Before the 1920s
Before the 1920s, industrialized countries around the world enjoyed mostly free market economies. Government involvement was limited to essential functions, such as the provision of a legal system, national defense, the provision of infrastructure (roads, highways, railways, etc.), education, and police and fire protection.
The Roaring ’20s
The 1920s experienced economic prosperity and low unemployment. Vast growing innovations and technologies helped propel the economies of industrialized countries. Business profits and stock prices reached record highs. Andrew Bernstein in his book, The Capitalist Manifesto points out that, due to new technologies and assembly line innovations, business profits rose by 387% between 1921 and 1929 (Bernstein A., 2005, P. 377). Industrial production more than doubled, and stock prices of U.S.-traded firms rose by 385% during this same time. The country was on the gold standard, and the Federal Reserve System limited its expansion of the money supply, so that prices during most of the 1920s actually fell. Contrary to common belief, stock prices increased in line with economic conditions. However, politicians and Federal Reserve officials made announcements that they would pressure banks to restrict loans to investors buying stock on margin (Bernstein A., 2005, P. 378). Bernstein continues: “Starting in February of 1928 and continuing throughout 1929, the Fed continued to raise the interest rate for the borrowings of member banks …. The Fed fixated on ways to curb otherwise perfectly legitimate stock gains.” So Bernstein concludes that stock prices did not need to fall so drastically in 1929.
But falling stock prices by themselves don’t necessarily need to harm the general economy. The main reason why Wall Street affected “Main Street” (the non-financial economy) so much in 1929 is that so many people had borrowed money to purchase stocks.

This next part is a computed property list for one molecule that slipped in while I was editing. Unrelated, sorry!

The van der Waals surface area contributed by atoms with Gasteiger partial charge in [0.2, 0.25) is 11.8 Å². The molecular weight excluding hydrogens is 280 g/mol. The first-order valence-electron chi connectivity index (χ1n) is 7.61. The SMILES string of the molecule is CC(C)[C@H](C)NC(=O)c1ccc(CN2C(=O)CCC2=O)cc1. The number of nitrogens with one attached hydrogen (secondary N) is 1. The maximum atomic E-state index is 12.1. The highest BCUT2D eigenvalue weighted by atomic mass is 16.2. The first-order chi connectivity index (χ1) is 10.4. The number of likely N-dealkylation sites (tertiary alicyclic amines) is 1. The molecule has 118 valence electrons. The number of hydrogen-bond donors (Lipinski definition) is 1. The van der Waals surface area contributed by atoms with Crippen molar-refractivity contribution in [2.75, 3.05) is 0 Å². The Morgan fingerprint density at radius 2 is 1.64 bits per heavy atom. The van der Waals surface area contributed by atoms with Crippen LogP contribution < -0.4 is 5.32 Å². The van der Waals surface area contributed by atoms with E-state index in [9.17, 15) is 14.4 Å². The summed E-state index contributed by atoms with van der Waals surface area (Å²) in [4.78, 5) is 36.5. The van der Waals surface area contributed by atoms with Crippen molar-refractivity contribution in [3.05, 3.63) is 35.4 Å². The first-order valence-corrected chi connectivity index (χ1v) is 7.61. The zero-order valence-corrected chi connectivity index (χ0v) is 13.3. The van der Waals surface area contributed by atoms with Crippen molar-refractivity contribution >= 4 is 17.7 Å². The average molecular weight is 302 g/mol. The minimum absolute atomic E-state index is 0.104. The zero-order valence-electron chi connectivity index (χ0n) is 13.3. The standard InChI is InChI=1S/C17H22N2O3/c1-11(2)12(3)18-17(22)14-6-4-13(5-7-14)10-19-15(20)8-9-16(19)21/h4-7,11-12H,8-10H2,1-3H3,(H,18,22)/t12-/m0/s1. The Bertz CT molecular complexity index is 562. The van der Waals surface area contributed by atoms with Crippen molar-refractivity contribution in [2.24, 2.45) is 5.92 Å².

Events Leading up to the Great Depression
Many people who purchased stocks during the stock market boom of the 1920s did so with borrowed money. Some people borrowed 90% (the legal limit at the time) of the funds needed to purchase their stocks. So a person who purchased $5,000 worth of stocks could have borrowed $4,500 while putting in only $500 of his or her own money. When the market crashed many stocks lost at least half of their value. So the person above owned $2,500 worth of stocks while owing the bank $4,500 and losing his or her own equity of $500. Consequently, many people had to sell all of their stock holdings (further depressing stock prices) and still could not pay back their loans. This put many banks in financial hardship.
The above set of circumstances is very similar to the recent housing crisis, but instead of borrowing (too much) money to participate in the stock boom during the 1920s, they borrowed (too much) money to purchase houses and other real estate during the 1990s and early to mid-2000s.
During the 1920s, even people without stock market investments felt the pain because overall economic confidence eroded and businesses were reluctant to invest and hire. Bankruptcies ensued and loans couldn’t be paid back. As banks failed, many people lost their life’s savings because many banks did not offer deposit insurance. Problems on Wall Street turned into problems on “Main Street” and unemployment skyrocketed to 25%.
Governments around the world, influenced by John Maynard Keynes, attempted to correct the failing economy by increasing their involvement in the areas of fiscal and monetary policy, labor laws, and protectionism, and by increasing taxes, interest rates, and the national debt.
Some economists believe that the Great Depression was caused by the free market and that more government involvement in the economy could have avoided the severe economic downfall of the 1930s. Classical and neo-classical economists, on the other hand, believe that the increase in government involvement in the economy before the Great Depression (creation of the Federal Reserve in 1913, many labor laws, creation of anti-trust laws, increases in tariffs and quotas on foreign goods, higher taxes, etc.) increased business costs. Businesses were able to shoulder these costs during many of productive years of the 1920s. However, when the economy slowed after the stock market crash, it exacerbated things. In addition, the easy lending policies by the Federal Reserve in the 1920s is said to have created the borrowing bubble in the stock market that, after it burst, affected main street (jobs, unemployment) in an adverse way. According the Andrew Bernstein: “Today it is certain that the growing preponderance of professional economists agree on two broad points: it was government intervention in some form – not the free market – that initiated the crash and, similarly it was statism that exacerbated the depression, causing it to last for an agonizing decade, even into the 1940s.” (Bernstein A., 2005, P. 379).
See: Bernstein, A. (2005). The Capitalist Manifesto. Lanham, Maryland: University Press of America, Inc.
For a video explanation of the causes and consequences of the Great Depression of the 1930s, please watch: